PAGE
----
Book Review: No Mud, No Lotus by Thich Nhat Hanh

Book Name: No Mud, No Lotus

Author: Thich Nhat Hanh

Publisher: Aleph

Rating: 5/5

Book Blurb: In this extraordinary book, one of the world’s most renowned Zen Buddhist masters teaches us how to find happiness by getting past suffering. He shows us how the only way to do this is by acknowledging and transforming suffering, not running away from it. He shares with us the practices of stopping, mindful breathing and deep concentration that will enable us to generate the energy of mindfulness within our daily lives; using that energy, we can embrace pain and suffering, calm them down, instantly bringing us a measure of freedom and a clearer mind. Serene and wise, No Mud, No Lotus is an immensely practical guide to overcoming life’s big and little problems.

Review: As someone who has studied a lot about Vipassana, this book is a welcome addition to my reading list. All great minds have called Buddhism the greatest religion, or perhaps the complete religion. Right from Rahul Sankrityayan to Goenka and even Shantum Seth, many folks have devoted their lives to understanding and practicing this great religion. Its teachings are simple and immensely useful as Buddha developed his teachings as a way to escape the suffering which is inevitable in an ordinary human being’s mortal life.

Shantum Seth is famous in his own right and while his brother Vikram may have earned more accolades in the literary world, anybody who is into Vipassana or has studied Buddhist teachings knows about Shantum. In his foreword, he writes, “Thich Naht Hanh has taken the ancient teachings of the Buddha, developed in India 2,600 years ago, and made them relevant to our time.”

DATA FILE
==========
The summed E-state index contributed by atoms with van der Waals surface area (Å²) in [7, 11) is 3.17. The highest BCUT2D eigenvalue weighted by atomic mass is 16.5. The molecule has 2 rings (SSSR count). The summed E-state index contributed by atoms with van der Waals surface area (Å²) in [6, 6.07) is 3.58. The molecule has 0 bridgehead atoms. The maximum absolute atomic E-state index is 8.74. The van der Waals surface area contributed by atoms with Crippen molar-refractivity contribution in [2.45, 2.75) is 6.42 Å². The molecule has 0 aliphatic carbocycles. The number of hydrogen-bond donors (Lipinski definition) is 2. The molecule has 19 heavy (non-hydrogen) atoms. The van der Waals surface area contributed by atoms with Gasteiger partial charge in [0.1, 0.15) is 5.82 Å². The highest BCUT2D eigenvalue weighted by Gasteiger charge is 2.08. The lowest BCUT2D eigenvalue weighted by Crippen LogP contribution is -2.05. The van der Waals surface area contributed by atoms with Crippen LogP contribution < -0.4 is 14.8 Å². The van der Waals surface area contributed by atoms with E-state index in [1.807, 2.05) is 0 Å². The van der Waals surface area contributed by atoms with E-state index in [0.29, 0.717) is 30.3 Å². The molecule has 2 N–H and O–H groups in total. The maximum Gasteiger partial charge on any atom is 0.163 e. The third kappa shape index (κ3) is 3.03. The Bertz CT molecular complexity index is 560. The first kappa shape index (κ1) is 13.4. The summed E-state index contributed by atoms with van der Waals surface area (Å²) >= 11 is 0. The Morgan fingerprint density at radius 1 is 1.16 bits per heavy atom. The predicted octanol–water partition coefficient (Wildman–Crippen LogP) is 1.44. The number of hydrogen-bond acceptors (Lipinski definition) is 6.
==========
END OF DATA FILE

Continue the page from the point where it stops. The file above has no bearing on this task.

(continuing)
In this book, the Zen master deals with the subject of suffering and explains it in simple layman’s terms.

Sample this:

“According to the creation story in the biblical book of Genesis, God said, ‘Let there be light.’I like to imagine that light replied saying, ‘God, I have to wait for my twin brother, God asked, why do you need to wait? Darkness is there.’ Light answered,’ In that case, then I am also already there.’ 

Some books are not meant to be reviewed but to be experienced. This is one of those little gems. It should be kept as a handy guide and accorded the same status as you would to your religious scripture. I have never tried Vipassana but during my research and study, everybody had explained it in this simple sentence:

“It’s a life-changing experience.”

I have come across very few works that have explored human suffering and how it affects the psyche in the long run. Oscar Wilde examined it in his best work, ‘De Profundis’ but while it is easy to describe suffering, very few can offer some sort of solutions. Wilde was an author (the greatest I guess) and articulated suffering in a manner few can but if you’re looking for answers, Thich Nhat Hanh provides some answers in this book. It is just the tip of the iceberg but a good place to start.


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